I am one of those who used to put all self-awareness in one bucket. In retrospect, this approach to segmenting self-awareness is spot on. Eye opening. Thank you, Dr. Eurich and thanks, Pankaj, for recommending the article.

Logic, principle, and interests

One of the best indicators of our ability to be logical and principled is our willingness to fight for stuff that isn’t aligned with our interests.

As a friend put it nicely, it is very easy to be principled when it aligns with our interests.

Productive communication

We often think of productivity in terms of work we get done. But, our ability to communicate has a big impact on our own productivity as well as that of others around us.

And, as a friend pointed out the other day, we can get a lot more done if we can manage to communicate consistently in a way that manages to challenge people’s thinking without making them feel defensive.

PS: I’m not sure yet as to what the key to challenging without creating defensiveness is – since I’m not good at it myself. Would love your ideas. I’ll aim to share a synthesis after giving this more thought.

Life and segmentation

Our final “Intro to Marketing” class in graduate school aimed to condense some of the most important insights from the class and apply it to our lives. To that end, our Professor re-shared a simple definition of segmentation – “Your ideal segment is one that loves what is good about you and doesn’t mind what is bad about you.”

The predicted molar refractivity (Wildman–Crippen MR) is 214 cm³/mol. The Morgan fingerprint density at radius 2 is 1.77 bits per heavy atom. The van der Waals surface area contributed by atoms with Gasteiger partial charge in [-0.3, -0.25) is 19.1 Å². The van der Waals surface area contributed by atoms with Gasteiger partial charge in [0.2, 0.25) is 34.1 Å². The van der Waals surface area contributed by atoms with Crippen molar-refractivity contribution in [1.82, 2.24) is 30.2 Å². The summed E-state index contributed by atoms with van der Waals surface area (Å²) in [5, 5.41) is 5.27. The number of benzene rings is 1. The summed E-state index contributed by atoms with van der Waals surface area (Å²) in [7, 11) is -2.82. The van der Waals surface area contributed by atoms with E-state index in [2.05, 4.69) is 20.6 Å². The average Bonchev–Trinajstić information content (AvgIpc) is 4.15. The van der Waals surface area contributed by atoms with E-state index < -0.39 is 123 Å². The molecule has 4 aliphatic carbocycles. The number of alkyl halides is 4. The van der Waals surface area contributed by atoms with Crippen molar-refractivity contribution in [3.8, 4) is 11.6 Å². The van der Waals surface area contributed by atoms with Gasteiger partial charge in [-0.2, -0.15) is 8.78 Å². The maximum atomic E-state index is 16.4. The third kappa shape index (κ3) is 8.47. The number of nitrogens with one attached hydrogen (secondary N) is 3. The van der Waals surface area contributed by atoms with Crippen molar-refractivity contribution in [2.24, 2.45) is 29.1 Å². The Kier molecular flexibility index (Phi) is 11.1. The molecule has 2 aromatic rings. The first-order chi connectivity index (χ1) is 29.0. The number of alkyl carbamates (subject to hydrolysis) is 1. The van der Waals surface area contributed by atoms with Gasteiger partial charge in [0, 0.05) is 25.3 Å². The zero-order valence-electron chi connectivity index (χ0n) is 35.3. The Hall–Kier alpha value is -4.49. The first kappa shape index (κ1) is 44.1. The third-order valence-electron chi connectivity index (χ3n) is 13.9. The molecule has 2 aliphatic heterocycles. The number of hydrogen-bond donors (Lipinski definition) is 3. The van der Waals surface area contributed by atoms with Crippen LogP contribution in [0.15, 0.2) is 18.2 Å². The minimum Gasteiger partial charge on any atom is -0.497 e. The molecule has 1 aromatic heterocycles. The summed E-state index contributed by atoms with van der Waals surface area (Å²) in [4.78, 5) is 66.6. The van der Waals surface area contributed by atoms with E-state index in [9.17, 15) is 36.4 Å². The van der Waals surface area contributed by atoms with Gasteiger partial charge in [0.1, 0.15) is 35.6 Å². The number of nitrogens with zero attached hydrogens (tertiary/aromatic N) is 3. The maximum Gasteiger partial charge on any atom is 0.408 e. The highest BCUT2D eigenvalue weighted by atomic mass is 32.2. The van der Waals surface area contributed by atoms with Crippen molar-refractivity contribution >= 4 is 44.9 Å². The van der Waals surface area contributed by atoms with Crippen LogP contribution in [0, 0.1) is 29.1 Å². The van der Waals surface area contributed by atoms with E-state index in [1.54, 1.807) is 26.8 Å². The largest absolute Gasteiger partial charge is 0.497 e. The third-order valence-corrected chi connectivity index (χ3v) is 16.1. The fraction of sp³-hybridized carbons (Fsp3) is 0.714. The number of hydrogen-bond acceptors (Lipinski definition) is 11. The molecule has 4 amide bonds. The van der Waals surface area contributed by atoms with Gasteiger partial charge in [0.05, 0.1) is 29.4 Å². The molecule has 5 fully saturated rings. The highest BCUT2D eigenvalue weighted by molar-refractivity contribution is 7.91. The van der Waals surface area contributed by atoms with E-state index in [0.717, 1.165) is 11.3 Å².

He went on to explain that the quality of the most important choices we make – finding a spouse, a job, friends, managers – comes down to our ability to understand this truth.

This remains one of the more powerful insights I took away from studying marketing. We’ve all been in environments where we can bring 100% of ourselves. In such places and around such people, we’re appreciated for who we are and not dinged for who we are not. Being in environments that do the opposite can grate on a day-to-day basis.

The natural response to such environments (or people) is a feeling of inadequacy and a desire to change who we are. Roughly half the time, that feeling of inadequacy is well placed. We do need to change, to evolve, and to become better versions of ourselves. What got us here won’t get us there.

However, on the flipside, when this happens, it is also worth exploring if the environment and the people in it are our segment. Sometimes, it just means we need to do a bit more research and exploration to find the right segment.

PS: Applies to building products too.

The 3 laws of effective breaks

The 3 laws of effective breaks –

1. The effectiveness of a break is directly proportional to the presence of natural objects (trees, natural food, even people we like) and inversely proportional to the presence of to man-made objects (laptops, phones, tall buildings).

2. The more effective the break, the more productive the rebound. Put differently, the more we disconnect today, the more productive we’ll be tomorrow.

3. The relationship between work and breaks/rest is best represented by a fractal – they need to work together at every level to be effective. (H/T Dustin Moskovitz)